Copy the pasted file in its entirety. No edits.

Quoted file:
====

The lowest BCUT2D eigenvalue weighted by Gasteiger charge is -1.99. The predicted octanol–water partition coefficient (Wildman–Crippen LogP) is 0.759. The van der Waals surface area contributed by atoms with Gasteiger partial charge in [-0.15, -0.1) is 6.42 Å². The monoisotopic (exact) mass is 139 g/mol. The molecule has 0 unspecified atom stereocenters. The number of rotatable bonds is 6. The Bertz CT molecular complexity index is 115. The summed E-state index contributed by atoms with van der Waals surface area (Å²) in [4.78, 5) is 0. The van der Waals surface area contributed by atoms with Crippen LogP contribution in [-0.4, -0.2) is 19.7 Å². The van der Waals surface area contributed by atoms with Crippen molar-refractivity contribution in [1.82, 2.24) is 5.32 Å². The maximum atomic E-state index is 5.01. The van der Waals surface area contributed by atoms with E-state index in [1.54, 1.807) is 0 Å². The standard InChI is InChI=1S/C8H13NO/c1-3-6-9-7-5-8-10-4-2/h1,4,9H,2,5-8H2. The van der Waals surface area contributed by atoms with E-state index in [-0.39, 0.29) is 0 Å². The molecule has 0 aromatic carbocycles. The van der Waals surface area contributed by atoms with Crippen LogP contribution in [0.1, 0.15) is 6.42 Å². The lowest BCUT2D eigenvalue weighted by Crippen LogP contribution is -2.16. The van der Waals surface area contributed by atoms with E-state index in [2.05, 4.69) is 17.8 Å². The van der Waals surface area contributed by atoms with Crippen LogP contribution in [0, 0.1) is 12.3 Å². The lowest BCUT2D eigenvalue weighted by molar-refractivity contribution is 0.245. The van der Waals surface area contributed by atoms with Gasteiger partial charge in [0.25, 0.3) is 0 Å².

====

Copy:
The lowest BCUT2D eigenvalue weighted by Gasteiger charge is -1.99. The predicted octanol–water partition coefficient (Wildman–Crippen LogP) is 0.759. The van der Waals surface area contributed by atoms with Gasteiger partial charge in [-0.15, -0.1) is 6.42 Å². The monoisotopic (exact) mass is 139 g/mol. The molecule has 0 unspecified atom stereocenters. The number of rotatable bonds is 6. The Bertz CT molecular complexity index is 115. The summed E-state index contributed by atoms with van der Waals surface area (Å²) in [4.78, 5) is 0. The van der Waals surface area contributed by atoms with Crippen LogP contribution in [-0.4, -0.2) is 19.7 Å². The van der Waals surface area contributed by atoms with Crippen molar-refractivity contribution in [1.82, 2.24) is 5.32 Å². The maximum atomic E-state index is 5.01. The van der Waals surface area contributed by atoms with E-state index in [1.54, 1.807) is 0 Å². The standard InChI is InChI=1S/C8H13NO/c1-3-6-9-7-5-8-10-4-2/h1,4,9H,2,5-8H2. The van der Waals surface area contributed by atoms with E-state index in [-0.39, 0.29) is 0 Å². The molecule has 0 aromatic carbocycles. The van der Waals surface area contributed by atoms with Crippen LogP contribution in [0.1, 0.15) is 6.42 Å². The lowest BCUT2D eigenvalue weighted by Crippen LogP contribution is -2.16. The van der Waals surface area contributed by atoms with E-state index in [2.05, 4.69) is 17.8 Å². The van der Waals surface area contributed by atoms with Crippen LogP contribution in [0, 0.1) is 12.3 Å². The lowest BCUT2D eigenvalue weighted by molar-refractivity contribution is 0.245. The van der Waals surface area contributed by atoms with Gasteiger partial charge in [0.25, 0.3) is 0 Å².